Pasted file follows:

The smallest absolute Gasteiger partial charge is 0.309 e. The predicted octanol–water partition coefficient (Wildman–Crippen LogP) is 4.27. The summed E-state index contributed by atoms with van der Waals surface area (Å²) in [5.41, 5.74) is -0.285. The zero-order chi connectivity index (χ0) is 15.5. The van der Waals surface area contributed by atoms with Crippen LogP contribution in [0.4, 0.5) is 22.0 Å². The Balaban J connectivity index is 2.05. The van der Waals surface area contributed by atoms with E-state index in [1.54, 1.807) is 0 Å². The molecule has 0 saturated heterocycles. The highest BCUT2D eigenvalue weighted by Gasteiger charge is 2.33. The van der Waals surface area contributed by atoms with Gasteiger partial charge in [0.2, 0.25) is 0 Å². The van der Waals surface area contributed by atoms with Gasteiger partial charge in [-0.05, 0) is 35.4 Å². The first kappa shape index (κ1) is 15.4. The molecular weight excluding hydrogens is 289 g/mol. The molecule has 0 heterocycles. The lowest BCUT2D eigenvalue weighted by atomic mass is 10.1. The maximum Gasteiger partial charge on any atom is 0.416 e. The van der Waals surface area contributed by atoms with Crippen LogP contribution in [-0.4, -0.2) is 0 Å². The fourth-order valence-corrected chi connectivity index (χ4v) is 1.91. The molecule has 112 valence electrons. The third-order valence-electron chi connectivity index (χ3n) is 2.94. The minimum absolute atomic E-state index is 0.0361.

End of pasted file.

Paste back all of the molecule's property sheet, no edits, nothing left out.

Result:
The smallest absolute Gasteiger partial charge is 0.309 e. The predicted octanol–water partition coefficient (Wildman–Crippen LogP) is 4.27. The summed E-state index contributed by atoms with van der Waals surface area (Å²) in [5.41, 5.74) is -0.285. The zero-order chi connectivity index (χ0) is 15.5. The van der Waals surface area contributed by atoms with Crippen LogP contribution in [0.4, 0.5) is 22.0 Å². The Balaban J connectivity index is 2.05. The van der Waals surface area contributed by atoms with E-state index in [1.54, 1.807) is 0 Å². The molecule has 0 saturated heterocycles. The highest BCUT2D eigenvalue weighted by Gasteiger charge is 2.33. The van der Waals surface area contributed by atoms with Gasteiger partial charge in [0.2, 0.25) is 0 Å². The van der Waals surface area contributed by atoms with Gasteiger partial charge in [-0.05, 0) is 35.4 Å². The first kappa shape index (κ1) is 15.4. The molecular weight excluding hydrogens is 289 g/mol. The molecule has 0 heterocycles. The lowest BCUT2D eigenvalue weighted by atomic mass is 10.1. The maximum Gasteiger partial charge on any atom is 0.416 e. The van der Waals surface area contributed by atoms with Crippen LogP contribution in [-0.4, -0.2) is 0 Å². The fourth-order valence-corrected chi connectivity index (χ4v) is 1.91. The molecule has 112 valence electrons. The third-order valence-electron chi connectivity index (χ3n) is 2.94. The minimum absolute atomic E-state index is 0.0361.